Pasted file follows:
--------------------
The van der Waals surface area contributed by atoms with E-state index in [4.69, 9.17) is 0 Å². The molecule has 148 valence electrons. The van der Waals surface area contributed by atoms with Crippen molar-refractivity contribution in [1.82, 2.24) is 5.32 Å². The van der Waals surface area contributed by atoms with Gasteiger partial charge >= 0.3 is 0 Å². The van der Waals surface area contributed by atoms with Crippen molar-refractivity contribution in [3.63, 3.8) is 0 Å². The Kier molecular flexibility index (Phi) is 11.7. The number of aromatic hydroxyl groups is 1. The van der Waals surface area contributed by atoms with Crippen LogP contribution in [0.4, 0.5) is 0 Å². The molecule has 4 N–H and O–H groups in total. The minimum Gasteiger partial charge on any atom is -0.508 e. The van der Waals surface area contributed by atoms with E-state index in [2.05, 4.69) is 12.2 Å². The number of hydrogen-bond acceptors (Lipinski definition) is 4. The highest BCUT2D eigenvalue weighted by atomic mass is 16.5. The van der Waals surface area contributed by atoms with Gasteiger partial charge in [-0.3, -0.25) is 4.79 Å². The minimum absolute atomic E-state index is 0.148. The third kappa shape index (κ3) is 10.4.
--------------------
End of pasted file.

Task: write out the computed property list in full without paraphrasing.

The van der Waals surface area contributed by atoms with E-state index in [4.69, 9.17) is 0 Å². The molecule has 148 valence electrons. The van der Waals surface area contributed by atoms with Crippen molar-refractivity contribution in [1.82, 2.24) is 5.32 Å². The van der Waals surface area contributed by atoms with Gasteiger partial charge >= 0.3 is 0 Å². The van der Waals surface area contributed by atoms with Crippen molar-refractivity contribution in [3.63, 3.8) is 0 Å². The Kier molecular flexibility index (Phi) is 11.7. The number of aromatic hydroxyl groups is 1. The van der Waals surface area contributed by atoms with Crippen LogP contribution in [0.4, 0.5) is 0 Å². The molecule has 4 N–H and O–H groups in total. The minimum Gasteiger partial charge on any atom is -0.508 e. The van der Waals surface area contributed by atoms with E-state index in [2.05, 4.69) is 12.2 Å². The number of hydrogen-bond acceptors (Lipinski definition) is 4. The highest BCUT2D eigenvalue weighted by atomic mass is 16.5. The van der Waals surface area contributed by atoms with Gasteiger partial charge in [-0.3, -0.25) is 4.79 Å². The minimum absolute atomic E-state index is 0.148. The third kappa shape index (κ3) is 10.4.